The focus pot, viewed from the back of the monitor
You'll want to turn this pot very slightly while the monitor is running until you have a more uniform sharpness all over. It's nice that they moved it off of the flyback, actually, even though it made it a little harder to track down because it can be scary messing with such a high-voltage component while the monitor is running.

UPDATE (03/20/2015): Someone in the comments asked for shots of it running, so here you go (click thumbnails to embiggen):

These are all extreme closeups, since I figured that's what people are mostly interested in. These were taken with my HTC One m7 with a Playstation 2 hooked up over component cables. The first 2 are Dodonpachi Daioujou in TATE (notice the vertical scanlines), followed by a menu shot, Mega Man X Collection and Street Fighter Anniversary Edition.

As you can see, the scanlines are very crisp and "sterile," though not as much as on a 31 kHz CRT monitor (see the pics at the bottom of this post for comparison). For "240p" non-interlaced content, the PVM sits somewhere between that extreme and a regular SD/CGA TV or monitor, where the gaps between scanlines are almost nonexistent in bright areas.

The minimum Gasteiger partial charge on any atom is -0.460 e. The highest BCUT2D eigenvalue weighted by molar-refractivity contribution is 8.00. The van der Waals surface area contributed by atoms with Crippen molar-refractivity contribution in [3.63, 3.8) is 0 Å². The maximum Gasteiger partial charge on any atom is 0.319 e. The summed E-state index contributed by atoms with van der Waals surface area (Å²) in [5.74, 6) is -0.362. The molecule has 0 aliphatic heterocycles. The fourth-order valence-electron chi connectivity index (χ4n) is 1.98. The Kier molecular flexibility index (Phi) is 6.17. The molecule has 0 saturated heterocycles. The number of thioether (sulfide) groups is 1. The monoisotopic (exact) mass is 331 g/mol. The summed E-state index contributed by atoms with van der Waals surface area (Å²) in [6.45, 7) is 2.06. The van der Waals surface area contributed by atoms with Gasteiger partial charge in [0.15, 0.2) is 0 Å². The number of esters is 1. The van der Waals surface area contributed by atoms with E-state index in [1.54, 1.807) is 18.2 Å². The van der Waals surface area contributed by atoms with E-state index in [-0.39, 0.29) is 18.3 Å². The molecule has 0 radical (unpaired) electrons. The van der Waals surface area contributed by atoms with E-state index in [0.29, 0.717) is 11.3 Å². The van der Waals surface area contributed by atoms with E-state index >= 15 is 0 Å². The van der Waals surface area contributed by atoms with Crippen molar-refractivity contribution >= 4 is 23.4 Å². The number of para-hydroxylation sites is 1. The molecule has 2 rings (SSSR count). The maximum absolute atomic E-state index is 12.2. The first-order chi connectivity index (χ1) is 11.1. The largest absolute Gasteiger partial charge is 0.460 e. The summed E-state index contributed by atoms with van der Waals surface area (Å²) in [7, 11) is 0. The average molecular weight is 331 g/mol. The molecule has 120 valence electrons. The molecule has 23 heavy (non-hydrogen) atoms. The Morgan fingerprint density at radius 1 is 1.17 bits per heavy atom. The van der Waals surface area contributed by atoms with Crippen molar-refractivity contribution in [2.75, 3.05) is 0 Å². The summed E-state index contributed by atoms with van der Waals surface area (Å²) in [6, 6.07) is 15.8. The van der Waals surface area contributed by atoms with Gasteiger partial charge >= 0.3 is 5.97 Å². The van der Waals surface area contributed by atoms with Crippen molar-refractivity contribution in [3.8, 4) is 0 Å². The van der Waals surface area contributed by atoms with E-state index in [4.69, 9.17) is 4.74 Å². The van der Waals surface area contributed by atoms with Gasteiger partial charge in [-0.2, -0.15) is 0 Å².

Wednesday, December 31, 2014

N64 3-Point Texture Filtering in mupen64plus-libretro

The Nintendo 64 console used a lot of weird hardware that contributed to its distinct look. For example, N64s used bilinear filtering when scaling some textures, similar to how modern GPUs handle texture resizing, but instead of using 4 sampling points like modern hardware, the N64 only used 3 (current texel, upper-left and bottom-right). This caused textures to have a distinctive, hexagonal "rupee" shape:
Image taken by TrekkiesUnite118 on the Sega-16 forums; see the texture pattern on the wall.
When emulating an N64, if you use modern 4-sample bilinear filtering, those textures don't render properly, which can lead to ugly artifacts, like the jagged texture under these stairs in Kakariko Village:
Way back in 2010, there was a discussion on the devmaster forums about reproducing this 3-point sampling in software with some great screenshots and code samples. Then, a couple of years later, ArthurCarvalho posted an HLSL shader that performed the same function on the Emutalk forums.

Skip to 2014 and my friend aliaspider, author of the awesome GTU shader and the guy responsible for porting RetroArch to the PSP (among many other things), ported this HLSL code to GLSL and plopped it into the rendering code for the libretro fork of mupen64plus, where it is applied on a per-texture basis. This clears up many of the texture artifacts typical of N64 emulation and provides that familiar, pointy-textured look:
To my knowledge, no other N64 emulators have implemented this texture filtering option at the time of this writing.